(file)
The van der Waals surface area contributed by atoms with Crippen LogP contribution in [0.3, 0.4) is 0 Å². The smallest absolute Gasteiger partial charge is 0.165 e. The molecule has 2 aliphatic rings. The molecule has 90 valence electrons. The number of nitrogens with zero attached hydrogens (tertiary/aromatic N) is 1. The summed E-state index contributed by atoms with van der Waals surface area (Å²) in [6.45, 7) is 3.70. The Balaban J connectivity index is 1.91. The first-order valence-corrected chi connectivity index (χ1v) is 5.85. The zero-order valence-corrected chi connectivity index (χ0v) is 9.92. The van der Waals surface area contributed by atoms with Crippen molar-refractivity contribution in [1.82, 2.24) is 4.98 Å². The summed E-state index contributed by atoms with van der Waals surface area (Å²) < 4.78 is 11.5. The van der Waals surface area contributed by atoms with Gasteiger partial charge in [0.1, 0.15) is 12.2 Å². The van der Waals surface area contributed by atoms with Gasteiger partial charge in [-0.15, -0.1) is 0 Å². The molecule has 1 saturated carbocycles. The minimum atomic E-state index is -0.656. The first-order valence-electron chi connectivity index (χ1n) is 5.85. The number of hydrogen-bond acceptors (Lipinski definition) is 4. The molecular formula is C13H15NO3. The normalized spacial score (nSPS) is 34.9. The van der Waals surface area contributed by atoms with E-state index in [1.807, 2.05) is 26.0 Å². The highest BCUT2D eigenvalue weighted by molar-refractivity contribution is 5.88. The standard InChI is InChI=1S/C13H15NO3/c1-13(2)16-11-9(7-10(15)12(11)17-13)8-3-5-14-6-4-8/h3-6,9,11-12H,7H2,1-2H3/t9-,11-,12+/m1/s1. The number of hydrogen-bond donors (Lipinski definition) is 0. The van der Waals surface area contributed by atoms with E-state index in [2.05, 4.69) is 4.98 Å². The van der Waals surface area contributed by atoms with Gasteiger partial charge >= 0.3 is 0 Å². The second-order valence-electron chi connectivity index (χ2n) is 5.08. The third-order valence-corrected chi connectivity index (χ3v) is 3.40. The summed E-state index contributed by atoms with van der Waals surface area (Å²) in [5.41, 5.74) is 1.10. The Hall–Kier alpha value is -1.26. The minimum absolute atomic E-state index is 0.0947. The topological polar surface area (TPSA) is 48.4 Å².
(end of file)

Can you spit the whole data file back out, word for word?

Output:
The van der Waals surface area contributed by atoms with Crippen LogP contribution in [0.3, 0.4) is 0 Å². The smallest absolute Gasteiger partial charge is 0.165 e. The molecule has 2 aliphatic rings. The molecule has 90 valence electrons. The number of nitrogens with zero attached hydrogens (tertiary/aromatic N) is 1. The summed E-state index contributed by atoms with van der Waals surface area (Å²) in [6.45, 7) is 3.70. The Balaban J connectivity index is 1.91. The first-order valence-corrected chi connectivity index (χ1v) is 5.85. The zero-order valence-corrected chi connectivity index (χ0v) is 9.92. The van der Waals surface area contributed by atoms with Crippen molar-refractivity contribution in [1.82, 2.24) is 4.98 Å². The summed E-state index contributed by atoms with van der Waals surface area (Å²) < 4.78 is 11.5. The van der Waals surface area contributed by atoms with Gasteiger partial charge in [0.1, 0.15) is 12.2 Å². The van der Waals surface area contributed by atoms with Gasteiger partial charge in [-0.15, -0.1) is 0 Å². The molecule has 1 saturated carbocycles. The minimum atomic E-state index is -0.656. The first-order valence-electron chi connectivity index (χ1n) is 5.85. The number of hydrogen-bond acceptors (Lipinski definition) is 4. The molecular formula is C13H15NO3. The normalized spacial score (nSPS) is 34.9. The van der Waals surface area contributed by atoms with E-state index in [1.807, 2.05) is 26.0 Å². The highest BCUT2D eigenvalue weighted by molar-refractivity contribution is 5.88. The standard InChI is InChI=1S/C13H15NO3/c1-13(2)16-11-9(7-10(15)12(11)17-13)8-3-5-14-6-4-8/h3-6,9,11-12H,7H2,1-2H3/t9-,11-,12+/m1/s1. The number of hydrogen-bond donors (Lipinski definition) is 0. The van der Waals surface area contributed by atoms with E-state index in [2.05, 4.69) is 4.98 Å². The van der Waals surface area contributed by atoms with Gasteiger partial charge >= 0.3 is 0 Å². The second-order valence-electron chi connectivity index (χ2n) is 5.08. The third-order valence-corrected chi connectivity index (χ3v) is 3.40. The summed E-state index contributed by atoms with van der Waals surface area (Å²) in [5.41, 5.74) is 1.10. The Hall–Kier alpha value is -1.26. The minimum absolute atomic E-state index is 0.0947. The topological polar surface area (TPSA) is 48.4 Å².